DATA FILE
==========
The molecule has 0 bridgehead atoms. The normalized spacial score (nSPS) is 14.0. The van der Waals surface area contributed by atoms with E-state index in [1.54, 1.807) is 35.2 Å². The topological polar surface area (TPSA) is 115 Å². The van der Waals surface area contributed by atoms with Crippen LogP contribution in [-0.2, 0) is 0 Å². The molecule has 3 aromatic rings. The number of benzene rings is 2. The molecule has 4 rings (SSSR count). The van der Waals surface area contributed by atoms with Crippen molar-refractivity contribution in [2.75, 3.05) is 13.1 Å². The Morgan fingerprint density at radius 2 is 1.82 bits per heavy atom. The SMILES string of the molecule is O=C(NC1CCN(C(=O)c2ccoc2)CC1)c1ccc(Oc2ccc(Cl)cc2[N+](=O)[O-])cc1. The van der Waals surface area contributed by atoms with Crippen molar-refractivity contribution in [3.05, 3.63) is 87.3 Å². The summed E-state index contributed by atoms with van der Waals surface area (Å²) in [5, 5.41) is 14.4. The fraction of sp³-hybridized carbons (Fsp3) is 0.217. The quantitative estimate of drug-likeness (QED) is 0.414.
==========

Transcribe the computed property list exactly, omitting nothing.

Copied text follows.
The molecule has 0 bridgehead atoms. The normalized spacial score (nSPS) is 14.0. The van der Waals surface area contributed by atoms with E-state index in [1.54, 1.807) is 35.2 Å². The topological polar surface area (TPSA) is 115 Å². The van der Waals surface area contributed by atoms with Crippen LogP contribution in [-0.2, 0) is 0 Å². The molecule has 3 aromatic rings. The number of benzene rings is 2. The molecule has 4 rings (SSSR count). The van der Waals surface area contributed by atoms with Crippen molar-refractivity contribution in [2.75, 3.05) is 13.1 Å². The Morgan fingerprint density at radius 2 is 1.82 bits per heavy atom. The SMILES string of the molecule is O=C(NC1CCN(C(=O)c2ccoc2)CC1)c1ccc(Oc2ccc(Cl)cc2[N+](=O)[O-])cc1. The van der Waals surface area contributed by atoms with Crippen molar-refractivity contribution in [3.05, 3.63) is 87.3 Å². The summed E-state index contributed by atoms with van der Waals surface area (Å²) in [5, 5.41) is 14.4. The fraction of sp³-hybridized carbons (Fsp3) is 0.217. The quantitative estimate of drug-likeness (QED) is 0.414.